History of the CFB
There have been many changes to the law since the CFB was established in 1988. Learn more about the evolution of the CFB and its mandates.
As a result of several corruption scandals, a series of ethics reforms is enacted, most notably the Campaign Finance Act. Through a city referendum, NYC voters approved a Charter revision establishing the Campaign Finance Board (CFB). The independent, nonpartisan agency is charged with limiting the role and influence of private money in the political process by providing public matching funds to candidates running for city office. The CFB is also mandated to publish a voter guide and provide public disclosure of campaign finance information.
The Board disburses $4.5 million in public matching funds, matching private contributions from NYC residents at a rate of $1-to-$1 (up to the first $1,000 per contributor), to 36 candidates in the citywide elections. The first Voter Guide is published in English and Spanish, and distributed to nearly 3 million households in NYC.
In response to feedback from candidates, the Candidate Services Unit (CSU) is created. CSU works closely with campaigns, explaining the way the Program works, and helps campaigns comply with the law.
Nearly $6.5 million in public matching funds is paid to 65 participating candidates. The CFB creates software (C-SMART) to assist candidates in organizing and filing their financial disclosures electronically. The Voter Guide is expanded to include printings in Chinese. New York City voters approve term limits by referendum, limiting all city office holders to two terms (four years per term).
Legislation is enacted requiring Program participants running for citywide offices to participate in a series of public debates as a condition of receiving public matching funds.
Over $6.9 million in public matching funds is distributed to 85 candidates. The CFB’s website launches in July, providing instantaneous access to campaign finance disclosure and other candidate information.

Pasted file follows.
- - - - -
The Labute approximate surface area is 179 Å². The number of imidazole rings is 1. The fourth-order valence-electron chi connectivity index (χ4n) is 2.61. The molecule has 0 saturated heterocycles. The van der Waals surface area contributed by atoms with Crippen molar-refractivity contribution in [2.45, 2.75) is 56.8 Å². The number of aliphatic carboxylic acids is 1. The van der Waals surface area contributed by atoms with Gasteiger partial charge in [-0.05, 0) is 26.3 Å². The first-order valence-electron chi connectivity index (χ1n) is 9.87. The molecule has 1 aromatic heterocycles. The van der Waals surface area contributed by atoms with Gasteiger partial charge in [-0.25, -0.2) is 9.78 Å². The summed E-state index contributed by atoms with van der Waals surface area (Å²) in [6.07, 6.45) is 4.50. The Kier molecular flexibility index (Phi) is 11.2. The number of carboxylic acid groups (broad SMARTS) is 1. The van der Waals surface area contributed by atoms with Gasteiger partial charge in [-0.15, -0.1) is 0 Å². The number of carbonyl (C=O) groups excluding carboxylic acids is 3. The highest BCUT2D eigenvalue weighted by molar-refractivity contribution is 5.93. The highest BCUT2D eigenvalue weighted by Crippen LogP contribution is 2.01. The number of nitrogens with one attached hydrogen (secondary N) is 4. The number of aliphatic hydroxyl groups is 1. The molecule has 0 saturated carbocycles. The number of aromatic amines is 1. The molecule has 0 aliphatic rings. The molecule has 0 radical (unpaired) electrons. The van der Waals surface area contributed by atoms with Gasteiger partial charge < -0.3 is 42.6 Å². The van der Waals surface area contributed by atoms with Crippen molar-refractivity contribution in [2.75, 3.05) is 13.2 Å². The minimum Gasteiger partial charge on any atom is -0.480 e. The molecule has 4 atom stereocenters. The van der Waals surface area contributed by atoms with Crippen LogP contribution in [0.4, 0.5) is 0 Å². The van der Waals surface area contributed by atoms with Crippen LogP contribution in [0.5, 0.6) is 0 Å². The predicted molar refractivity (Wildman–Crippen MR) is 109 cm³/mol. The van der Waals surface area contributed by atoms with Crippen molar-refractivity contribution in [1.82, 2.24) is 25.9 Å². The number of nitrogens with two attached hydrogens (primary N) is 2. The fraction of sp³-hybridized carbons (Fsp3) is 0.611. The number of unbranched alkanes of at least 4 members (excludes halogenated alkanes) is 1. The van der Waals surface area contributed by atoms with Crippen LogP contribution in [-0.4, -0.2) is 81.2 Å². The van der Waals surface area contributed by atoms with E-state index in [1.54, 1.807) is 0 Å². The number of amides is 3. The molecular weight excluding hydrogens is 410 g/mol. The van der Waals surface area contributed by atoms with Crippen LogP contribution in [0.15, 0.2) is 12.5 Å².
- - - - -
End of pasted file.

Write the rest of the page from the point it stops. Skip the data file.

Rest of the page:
Through legislation and a citywide referendum, contribution limits are reduced, a ban is placed on corporate contributions, and the public matching funds rate changes from $1-to-$1 for the first $1,000 per contributor to $4-to-$1 for the first $250 per contributor.
With term limits creating an unprecedented number of open seats, a historic number of candidates join the Program, taking advantage of the new, more generous matching rate. Over $42 million in public matching funds is distributed to 199 participants. The attacks on the World Trade Center on September 11th force a postponement of primary elections and displace CFB employees from their office. Despite working from a temporary office at Fordham University, the CFB responds successfully to the needs of hundreds of first-time candidates. A searchable database is added to the CFB website, allowing the public and press to view and sort data on campaign fundraising and spending.
New legislation expands the CFB disclosure requirements to all candidates despite their participation status in the Program. All candidates are also subject to the CFB’s contribution limits and ban on corporate contributions. The new law creates a category called “limited participant” for candidates who wish to participate in the Program, but fund their campaigns with personal money.